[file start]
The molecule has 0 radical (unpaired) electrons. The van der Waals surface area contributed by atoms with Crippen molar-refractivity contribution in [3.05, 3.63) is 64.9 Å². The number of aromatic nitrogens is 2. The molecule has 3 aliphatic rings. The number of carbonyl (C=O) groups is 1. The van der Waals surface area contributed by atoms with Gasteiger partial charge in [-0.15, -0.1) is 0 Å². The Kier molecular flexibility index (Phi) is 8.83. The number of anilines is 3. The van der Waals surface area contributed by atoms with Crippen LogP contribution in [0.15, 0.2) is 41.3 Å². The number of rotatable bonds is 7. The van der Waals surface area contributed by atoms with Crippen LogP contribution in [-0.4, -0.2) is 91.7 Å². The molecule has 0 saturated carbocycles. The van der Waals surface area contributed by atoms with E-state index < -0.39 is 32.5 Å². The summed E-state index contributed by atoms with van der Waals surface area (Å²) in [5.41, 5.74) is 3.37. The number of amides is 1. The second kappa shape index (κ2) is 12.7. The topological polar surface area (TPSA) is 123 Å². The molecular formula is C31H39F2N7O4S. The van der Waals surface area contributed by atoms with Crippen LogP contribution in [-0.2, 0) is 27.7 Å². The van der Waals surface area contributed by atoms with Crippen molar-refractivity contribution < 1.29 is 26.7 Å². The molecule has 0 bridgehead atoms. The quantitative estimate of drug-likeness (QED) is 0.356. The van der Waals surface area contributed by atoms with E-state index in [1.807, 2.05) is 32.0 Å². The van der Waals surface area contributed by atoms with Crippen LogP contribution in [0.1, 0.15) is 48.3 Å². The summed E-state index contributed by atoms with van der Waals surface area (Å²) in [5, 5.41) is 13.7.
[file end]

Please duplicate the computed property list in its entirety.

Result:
The molecule has 0 radical (unpaired) electrons. The van der Waals surface area contributed by atoms with Crippen molar-refractivity contribution in [3.05, 3.63) is 64.9 Å². The number of aromatic nitrogens is 2. The molecule has 3 aliphatic rings. The number of carbonyl (C=O) groups is 1. The van der Waals surface area contributed by atoms with Gasteiger partial charge in [-0.15, -0.1) is 0 Å². The Kier molecular flexibility index (Phi) is 8.83. The number of anilines is 3. The van der Waals surface area contributed by atoms with Crippen LogP contribution in [0.15, 0.2) is 41.3 Å². The number of rotatable bonds is 7. The van der Waals surface area contributed by atoms with Crippen LogP contribution in [-0.4, -0.2) is 91.7 Å². The molecule has 0 saturated carbocycles. The van der Waals surface area contributed by atoms with E-state index < -0.39 is 32.5 Å². The summed E-state index contributed by atoms with van der Waals surface area (Å²) in [5.41, 5.74) is 3.37. The number of amides is 1. The second kappa shape index (κ2) is 12.7. The topological polar surface area (TPSA) is 123 Å². The molecular formula is C31H39F2N7O4S. The van der Waals surface area contributed by atoms with Crippen LogP contribution in [-0.2, 0) is 27.7 Å². The van der Waals surface area contributed by atoms with Crippen molar-refractivity contribution < 1.29 is 26.7 Å². The molecule has 0 bridgehead atoms. The quantitative estimate of drug-likeness (QED) is 0.356. The van der Waals surface area contributed by atoms with E-state index in [1.807, 2.05) is 32.0 Å². The van der Waals surface area contributed by atoms with Crippen LogP contribution in [0.1, 0.15) is 48.3 Å². The summed E-state index contributed by atoms with van der Waals surface area (Å²) in [5, 5.41) is 13.7.